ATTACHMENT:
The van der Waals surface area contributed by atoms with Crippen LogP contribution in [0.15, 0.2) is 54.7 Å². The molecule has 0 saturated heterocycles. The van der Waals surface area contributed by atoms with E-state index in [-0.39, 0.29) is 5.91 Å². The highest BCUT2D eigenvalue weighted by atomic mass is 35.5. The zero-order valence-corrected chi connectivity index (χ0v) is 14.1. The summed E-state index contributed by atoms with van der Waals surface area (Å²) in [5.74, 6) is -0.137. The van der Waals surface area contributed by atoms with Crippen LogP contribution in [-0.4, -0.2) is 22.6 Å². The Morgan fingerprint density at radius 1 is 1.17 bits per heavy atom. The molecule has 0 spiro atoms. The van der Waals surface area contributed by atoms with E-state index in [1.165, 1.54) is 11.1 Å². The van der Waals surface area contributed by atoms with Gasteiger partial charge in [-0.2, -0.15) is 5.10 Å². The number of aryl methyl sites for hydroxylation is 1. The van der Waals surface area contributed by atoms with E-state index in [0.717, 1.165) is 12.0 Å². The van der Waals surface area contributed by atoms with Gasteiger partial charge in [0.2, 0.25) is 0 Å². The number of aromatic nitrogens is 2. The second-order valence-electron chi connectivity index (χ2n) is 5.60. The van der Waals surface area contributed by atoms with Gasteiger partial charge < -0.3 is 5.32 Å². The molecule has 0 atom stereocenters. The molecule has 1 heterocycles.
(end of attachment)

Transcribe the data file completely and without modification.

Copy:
The van der Waals surface area contributed by atoms with Crippen LogP contribution in [0.15, 0.2) is 54.7 Å². The molecule has 0 saturated heterocycles. The van der Waals surface area contributed by atoms with E-state index in [-0.39, 0.29) is 5.91 Å². The highest BCUT2D eigenvalue weighted by atomic mass is 35.5. The zero-order valence-corrected chi connectivity index (χ0v) is 14.1. The summed E-state index contributed by atoms with van der Waals surface area (Å²) in [5.74, 6) is -0.137. The van der Waals surface area contributed by atoms with Crippen LogP contribution in [-0.4, -0.2) is 22.6 Å². The Morgan fingerprint density at radius 1 is 1.17 bits per heavy atom. The molecule has 0 spiro atoms. The van der Waals surface area contributed by atoms with E-state index in [1.165, 1.54) is 11.1 Å². The van der Waals surface area contributed by atoms with Gasteiger partial charge in [-0.2, -0.15) is 5.10 Å². The number of aryl methyl sites for hydroxylation is 1. The van der Waals surface area contributed by atoms with E-state index in [0.717, 1.165) is 12.0 Å². The van der Waals surface area contributed by atoms with Gasteiger partial charge in [0.2, 0.25) is 0 Å². The number of aromatic nitrogens is 2. The second-order valence-electron chi connectivity index (χ2n) is 5.60. The van der Waals surface area contributed by atoms with Gasteiger partial charge < -0.3 is 5.32 Å². The molecule has 0 atom stereocenters. The molecule has 1 heterocycles.